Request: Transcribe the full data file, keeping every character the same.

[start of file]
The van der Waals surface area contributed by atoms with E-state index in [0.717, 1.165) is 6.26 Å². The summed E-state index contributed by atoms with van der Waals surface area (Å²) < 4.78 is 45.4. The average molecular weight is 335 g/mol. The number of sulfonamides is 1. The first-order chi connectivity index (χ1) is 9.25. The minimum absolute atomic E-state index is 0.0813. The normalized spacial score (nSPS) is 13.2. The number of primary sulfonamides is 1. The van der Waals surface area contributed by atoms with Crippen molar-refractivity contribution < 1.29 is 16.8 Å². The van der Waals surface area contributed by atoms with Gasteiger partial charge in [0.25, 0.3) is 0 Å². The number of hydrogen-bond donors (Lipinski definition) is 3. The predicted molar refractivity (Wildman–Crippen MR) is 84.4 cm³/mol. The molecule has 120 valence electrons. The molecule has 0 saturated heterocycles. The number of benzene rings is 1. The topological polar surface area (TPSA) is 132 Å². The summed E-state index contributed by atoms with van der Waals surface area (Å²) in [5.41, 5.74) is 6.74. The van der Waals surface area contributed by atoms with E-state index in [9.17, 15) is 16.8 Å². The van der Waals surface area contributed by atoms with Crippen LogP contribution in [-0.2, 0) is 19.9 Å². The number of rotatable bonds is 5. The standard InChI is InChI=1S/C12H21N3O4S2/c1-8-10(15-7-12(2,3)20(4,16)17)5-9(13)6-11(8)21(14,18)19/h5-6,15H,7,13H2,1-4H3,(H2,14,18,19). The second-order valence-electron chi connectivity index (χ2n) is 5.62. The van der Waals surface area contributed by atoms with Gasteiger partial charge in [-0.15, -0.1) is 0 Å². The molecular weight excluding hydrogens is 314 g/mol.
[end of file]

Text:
The van der Waals surface area contributed by atoms with E-state index in [0.717, 1.165) is 6.26 Å². The summed E-state index contributed by atoms with van der Waals surface area (Å²) < 4.78 is 45.4. The average molecular weight is 335 g/mol. The number of sulfonamides is 1. The first-order chi connectivity index (χ1) is 9.25. The minimum absolute atomic E-state index is 0.0813. The normalized spacial score (nSPS) is 13.2. The number of primary sulfonamides is 1. The van der Waals surface area contributed by atoms with Crippen molar-refractivity contribution < 1.29 is 16.8 Å². The van der Waals surface area contributed by atoms with Gasteiger partial charge in [0.25, 0.3) is 0 Å². The number of hydrogen-bond donors (Lipinski definition) is 3. The predicted molar refractivity (Wildman–Crippen MR) is 84.4 cm³/mol. The molecule has 120 valence electrons. The molecule has 0 saturated heterocycles. The number of benzene rings is 1. The topological polar surface area (TPSA) is 132 Å². The summed E-state index contributed by atoms with van der Waals surface area (Å²) in [5.41, 5.74) is 6.74. The van der Waals surface area contributed by atoms with E-state index in [9.17, 15) is 16.8 Å². The van der Waals surface area contributed by atoms with Crippen LogP contribution in [-0.2, 0) is 19.9 Å². The number of rotatable bonds is 5. The standard InChI is InChI=1S/C12H21N3O4S2/c1-8-10(15-7-12(2,3)20(4,16)17)5-9(13)6-11(8)21(14,18)19/h5-6,15H,7,13H2,1-4H3,(H2,14,18,19). The second-order valence-electron chi connectivity index (χ2n) is 5.62. The van der Waals surface area contributed by atoms with Gasteiger partial charge in [-0.15, -0.1) is 0 Å². The molecular weight excluding hydrogens is 314 g/mol.